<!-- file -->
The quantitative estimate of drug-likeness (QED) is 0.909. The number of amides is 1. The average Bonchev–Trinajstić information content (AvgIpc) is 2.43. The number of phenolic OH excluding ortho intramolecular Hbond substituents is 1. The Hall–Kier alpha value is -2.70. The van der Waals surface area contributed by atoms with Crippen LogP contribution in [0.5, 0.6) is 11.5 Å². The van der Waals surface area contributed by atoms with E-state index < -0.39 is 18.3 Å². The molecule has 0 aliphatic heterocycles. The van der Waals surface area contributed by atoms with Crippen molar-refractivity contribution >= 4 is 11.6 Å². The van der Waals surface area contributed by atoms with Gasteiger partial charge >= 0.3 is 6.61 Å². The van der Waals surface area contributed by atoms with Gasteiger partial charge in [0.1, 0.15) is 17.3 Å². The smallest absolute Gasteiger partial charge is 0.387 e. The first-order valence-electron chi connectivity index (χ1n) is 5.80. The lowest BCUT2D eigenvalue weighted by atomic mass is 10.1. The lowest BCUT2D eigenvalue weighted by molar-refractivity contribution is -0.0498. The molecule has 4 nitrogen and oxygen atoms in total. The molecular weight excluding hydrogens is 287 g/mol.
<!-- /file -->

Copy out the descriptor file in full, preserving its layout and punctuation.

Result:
The quantitative estimate of drug-likeness (QED) is 0.909. The number of amides is 1. The average Bonchev–Trinajstić information content (AvgIpc) is 2.43. The number of phenolic OH excluding ortho intramolecular Hbond substituents is 1. The Hall–Kier alpha value is -2.70. The van der Waals surface area contributed by atoms with Crippen LogP contribution in [0.5, 0.6) is 11.5 Å². The van der Waals surface area contributed by atoms with E-state index < -0.39 is 18.3 Å². The molecule has 0 aliphatic heterocycles. The van der Waals surface area contributed by atoms with Crippen molar-refractivity contribution >= 4 is 11.6 Å². The van der Waals surface area contributed by atoms with Gasteiger partial charge >= 0.3 is 6.61 Å². The van der Waals surface area contributed by atoms with Gasteiger partial charge in [0.1, 0.15) is 17.3 Å². The smallest absolute Gasteiger partial charge is 0.387 e. The first-order valence-electron chi connectivity index (χ1n) is 5.80. The lowest BCUT2D eigenvalue weighted by atomic mass is 10.1. The lowest BCUT2D eigenvalue weighted by molar-refractivity contribution is -0.0498. The molecule has 4 nitrogen and oxygen atoms in total. The molecular weight excluding hydrogens is 287 g/mol.